Not my best parenting moment

It was some time late at night, or early in the morning (who can tell which is which) when I heard the sound of Bennett near me, in the dark, sniffling back tears.

“What’s wrong, honey?” I asked, scooping him in my arms, pulling him into bed with me, trying to fully wake from my dream (Emily Perl Kingsley was on Oprah, I kid you not, these are the things I dream of).

“I’m so sad,” Bennett said.


“Really? Because some day, my brothers will die before me.”

“Oh, sweetie. You don’t know that! You might be the one who goes first.”

More tears, louder sobbing, of course I’ve made everything worse. Jolted completely awake, I try to fix it, backpeddling, when Tom rolls over from his own dreams and says, “No. No one’s going to die. Daddy says No. Go to sleep.”

And? We did.

Note to self: next time, sing a lullaby.


It’s like living inside a snow globe

The snow keeps falling and falling and the boys are full of wonder, and questions: Why are they called flakes? How long will it stay? Where does it come from?

I try to explain storm clouds gathering over the ocean, so far away, and even more impossible, moisture in the air, carried by the wind…it’s all beyond them, and me too really, but I keep trying until finally, I say, “Magic. It’s like magic, isn’t it?”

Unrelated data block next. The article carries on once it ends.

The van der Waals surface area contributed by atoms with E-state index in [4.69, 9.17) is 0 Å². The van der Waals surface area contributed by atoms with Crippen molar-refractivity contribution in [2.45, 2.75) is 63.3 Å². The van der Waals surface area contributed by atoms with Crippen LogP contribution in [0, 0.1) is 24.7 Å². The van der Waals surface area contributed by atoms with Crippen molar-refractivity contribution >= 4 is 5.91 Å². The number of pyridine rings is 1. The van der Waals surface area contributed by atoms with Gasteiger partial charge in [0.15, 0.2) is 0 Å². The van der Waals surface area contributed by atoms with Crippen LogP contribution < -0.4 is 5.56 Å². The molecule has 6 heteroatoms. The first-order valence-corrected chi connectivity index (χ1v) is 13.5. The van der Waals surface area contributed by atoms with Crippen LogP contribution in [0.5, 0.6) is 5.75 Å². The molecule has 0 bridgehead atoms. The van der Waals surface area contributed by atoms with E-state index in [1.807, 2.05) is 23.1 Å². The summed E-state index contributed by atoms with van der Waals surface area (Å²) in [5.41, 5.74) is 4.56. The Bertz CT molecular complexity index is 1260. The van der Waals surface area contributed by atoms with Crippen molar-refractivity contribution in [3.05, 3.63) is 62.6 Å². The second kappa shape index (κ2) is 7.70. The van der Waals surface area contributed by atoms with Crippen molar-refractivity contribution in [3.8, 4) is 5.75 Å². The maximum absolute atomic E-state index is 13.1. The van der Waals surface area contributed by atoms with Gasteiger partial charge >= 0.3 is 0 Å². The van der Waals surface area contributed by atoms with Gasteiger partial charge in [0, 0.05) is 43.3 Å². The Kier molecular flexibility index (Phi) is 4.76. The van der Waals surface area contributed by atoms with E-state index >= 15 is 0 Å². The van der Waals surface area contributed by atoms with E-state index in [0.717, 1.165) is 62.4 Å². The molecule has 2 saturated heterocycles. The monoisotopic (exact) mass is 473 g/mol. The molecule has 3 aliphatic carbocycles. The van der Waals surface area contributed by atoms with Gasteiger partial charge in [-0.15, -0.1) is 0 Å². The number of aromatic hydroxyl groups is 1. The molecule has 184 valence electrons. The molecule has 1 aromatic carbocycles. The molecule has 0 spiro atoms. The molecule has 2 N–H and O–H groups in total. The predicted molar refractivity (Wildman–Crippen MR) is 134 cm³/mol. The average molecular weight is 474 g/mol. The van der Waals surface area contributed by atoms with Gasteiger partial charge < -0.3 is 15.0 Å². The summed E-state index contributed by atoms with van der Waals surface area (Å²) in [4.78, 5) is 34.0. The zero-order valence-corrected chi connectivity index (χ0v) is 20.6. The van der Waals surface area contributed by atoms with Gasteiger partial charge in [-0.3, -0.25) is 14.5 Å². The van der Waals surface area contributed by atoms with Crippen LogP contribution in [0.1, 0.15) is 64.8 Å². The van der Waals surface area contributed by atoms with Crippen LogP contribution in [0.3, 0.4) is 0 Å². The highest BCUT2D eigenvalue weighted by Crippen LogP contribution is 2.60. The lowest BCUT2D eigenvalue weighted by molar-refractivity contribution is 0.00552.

Because it is. It’s exactly what it feels like: the brightness shining in their eyes, their rosy cheeks, all 3 of them so perfectly full of life, and the snow, now glowing in the winter twilight. The yard is criss-crossed with sled tracks and little-boy boot prints, and the sound of their laughter is a path that leads me home.

Just, yum!

If you were to stop by my house today, you might think I’ve lost my mind. You’d wonder about this because of the state of my kitchen, which looks like it exploded.

It all started with my friend Phyllis and her giant chest freezer. In it, she had a big hunk of meat neatly wrapped in white butcher paper. All she knew about it was that it was beef, and that she’d grown tired of lifting it from one side of the freezer to the other, back and forth, as she reached for other, smaller items, like a chicken or a bag of tater tots. “It might be chuck,” she said with a shrug.

I got it home and unwrapped it to find a beautiful standing rib roast. Which I thawed, and cooked, and we all ate a big meal at the dining room table, as if it were already Christmas.

And now today, the real work began. I cubed the leftover meat and put it in the crockpot with ingredients for chili. Then, I roasted the bones and put them in a pot for soup. And, because I am completely, crazily adverse to wasting even the tiniest bit of food, when the soup was done I gave the bones to Bailey.

While all this was going on, I decided, Why not roast the huge squash, too? And its seeds? And while I’m at it, Why not begin a little holiday baking?